The opinion of the court was delivered by: Herndon, Chief Judge
Before the Court is Plaintiff United States' Motion for Civil Penalties and Additional Injunctive Relief Against Defendants Dan Sheils and Shanrie Company, Inc. (Doc. 186). Defendants Sheils and Shanrie Company, Inc. (Shanrie Defendants) have filed a response to Plaintiff's motion (Doc. 194). On August 21, 2008, the Court heard oral arguments in regards to Plaintiff's motion for civil penalties and injunctive relief. The Court took the arguments under advisement. Having considered the arguments of both parties, the Court GRANTS IN PART AND DENYS IN PART Plaintiff's motion for civil penalties and injunctive relief.
Plaintiff seeks $55,000 in civil penalties for the Shanrie Defendants' violations of the Fair Housing Act.
Under the Fair Housing Act, a court "may, to vindicate the public interest, assess a civil penalty against the respondent (i) in an amount not exceeding $50,000, for a first violation; and (ii) in an amount not exceeding $100,000, for any subsequent violation." 42 U.S.C. § 3614(d)(1)(C). However, the Attorney General may adjust this civil penalty for inflation and has done so, raising the limit from $50,000 to $55,000 for a first violation and from $100,000 to $110,000 for any subsequent violation. 28 C.F.R. § 85.3(b)(3)(2001).
There are several factors the court must consider when determining the amount of a civil penalty: the nature and circumstances of the violation, the degree of culpability, any history of past violations, the financial circumstances of that Defendant and the goal of deterrence, and other matters that justice may require. Smith & Lee Assoc., Inc. v. City of Talyor, 13 F.3d 920, 932 (6th Cir. 1993) (citing H.R. No. 711, 100th Cong., 2d Sess. 40, reprinted in, 1988 U.S. Code Cong. & Admin. News 2201). Each of the factors are discussed below.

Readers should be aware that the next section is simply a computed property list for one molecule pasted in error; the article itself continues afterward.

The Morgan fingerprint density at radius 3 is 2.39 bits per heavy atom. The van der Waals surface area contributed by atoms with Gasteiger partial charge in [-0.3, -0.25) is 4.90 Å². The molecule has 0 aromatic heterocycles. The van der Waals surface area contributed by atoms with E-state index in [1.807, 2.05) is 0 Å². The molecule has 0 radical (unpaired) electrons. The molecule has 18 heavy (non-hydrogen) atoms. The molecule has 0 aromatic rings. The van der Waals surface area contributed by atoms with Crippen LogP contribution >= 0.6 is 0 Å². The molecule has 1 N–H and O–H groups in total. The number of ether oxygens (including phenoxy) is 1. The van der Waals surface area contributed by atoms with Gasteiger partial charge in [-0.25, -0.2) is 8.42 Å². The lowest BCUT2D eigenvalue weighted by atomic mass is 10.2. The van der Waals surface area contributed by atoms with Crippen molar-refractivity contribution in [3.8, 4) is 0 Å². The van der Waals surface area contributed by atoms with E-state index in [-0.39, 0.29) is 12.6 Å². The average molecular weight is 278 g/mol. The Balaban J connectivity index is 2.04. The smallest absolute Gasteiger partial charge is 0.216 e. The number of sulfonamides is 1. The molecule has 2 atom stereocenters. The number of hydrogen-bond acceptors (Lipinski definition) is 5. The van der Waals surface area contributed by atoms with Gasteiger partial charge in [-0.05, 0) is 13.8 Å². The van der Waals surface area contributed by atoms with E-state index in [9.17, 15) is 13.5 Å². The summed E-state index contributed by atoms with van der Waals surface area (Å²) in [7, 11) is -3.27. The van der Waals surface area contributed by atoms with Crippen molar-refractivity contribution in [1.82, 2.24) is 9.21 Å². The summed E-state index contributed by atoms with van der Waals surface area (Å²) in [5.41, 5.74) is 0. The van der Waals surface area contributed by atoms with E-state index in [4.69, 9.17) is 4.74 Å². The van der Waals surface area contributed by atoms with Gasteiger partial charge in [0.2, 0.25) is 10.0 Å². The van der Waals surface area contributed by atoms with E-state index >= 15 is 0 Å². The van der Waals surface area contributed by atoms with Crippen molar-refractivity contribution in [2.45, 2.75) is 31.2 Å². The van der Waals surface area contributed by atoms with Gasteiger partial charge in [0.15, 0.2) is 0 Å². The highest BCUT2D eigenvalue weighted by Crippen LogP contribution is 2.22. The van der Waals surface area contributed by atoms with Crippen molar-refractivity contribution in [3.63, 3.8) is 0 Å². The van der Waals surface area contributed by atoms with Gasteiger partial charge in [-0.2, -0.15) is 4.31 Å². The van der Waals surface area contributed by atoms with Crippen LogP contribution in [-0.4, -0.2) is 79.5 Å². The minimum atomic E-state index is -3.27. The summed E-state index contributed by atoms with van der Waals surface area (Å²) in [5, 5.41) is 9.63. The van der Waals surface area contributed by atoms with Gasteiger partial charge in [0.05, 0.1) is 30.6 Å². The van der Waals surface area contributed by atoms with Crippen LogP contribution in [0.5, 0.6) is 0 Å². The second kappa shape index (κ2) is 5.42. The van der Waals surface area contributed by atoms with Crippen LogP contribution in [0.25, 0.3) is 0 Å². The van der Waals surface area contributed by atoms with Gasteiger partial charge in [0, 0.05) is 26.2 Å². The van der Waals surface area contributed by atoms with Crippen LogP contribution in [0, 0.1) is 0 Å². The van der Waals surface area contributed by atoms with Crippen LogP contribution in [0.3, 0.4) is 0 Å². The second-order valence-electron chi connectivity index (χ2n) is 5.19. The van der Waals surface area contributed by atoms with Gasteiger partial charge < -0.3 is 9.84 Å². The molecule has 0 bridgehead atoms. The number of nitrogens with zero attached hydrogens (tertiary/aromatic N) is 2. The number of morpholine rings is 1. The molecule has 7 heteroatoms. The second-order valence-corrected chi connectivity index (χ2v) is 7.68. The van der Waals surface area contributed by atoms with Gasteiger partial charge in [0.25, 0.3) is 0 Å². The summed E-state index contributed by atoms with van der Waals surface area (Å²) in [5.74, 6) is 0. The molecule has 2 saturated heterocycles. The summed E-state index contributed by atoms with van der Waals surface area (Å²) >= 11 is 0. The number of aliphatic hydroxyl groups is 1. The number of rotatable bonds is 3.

1. The Nature and Circumstance of the Violation
Under the nature and circumstances factor, the Shanrie Defendants played a central role in designing the first five buildings of Applegate Apartments in a manner that excluded those with disabilities from entering or living in the ground floor units. The Shanrie defendants were found to have violated almost every provision related to accessibility in the FHA and made their buildings almost entirely inaccessible to individuals with disability issues. Although the Shanrie Defendants claim that they were ignorant of the Fair Housing Act and only received advice in regards to the Americans with Disabilities Act, the Shanrie defendants still proceeded to build their building even though they were warned by their design professional that they may be in violation of federal law by failing to provide accessible routes to the front doors.
2. The Degree of Culpability
Under the culpability factor, Shanrie is the builder and owner of Applegate apartments and Dan Sheils, as Shanrie's president oversaw all aspects of the design and construct. The Shanrie defendants were the main force behind the construction of Applegate. Furthermore, they consistently disregarded warnings about the compliance of Applegate, rejecting recommendations by their design professionals. The Shanrie defendants, while they acknowledge culpability, continue to argue that their violation was an unknowning failure to provide accessibility in Applegate.
3. Any History of Past Violations
With respect to the third factor regarding history of past violations, the Shanrie defendants have not previously been adjudicated for ...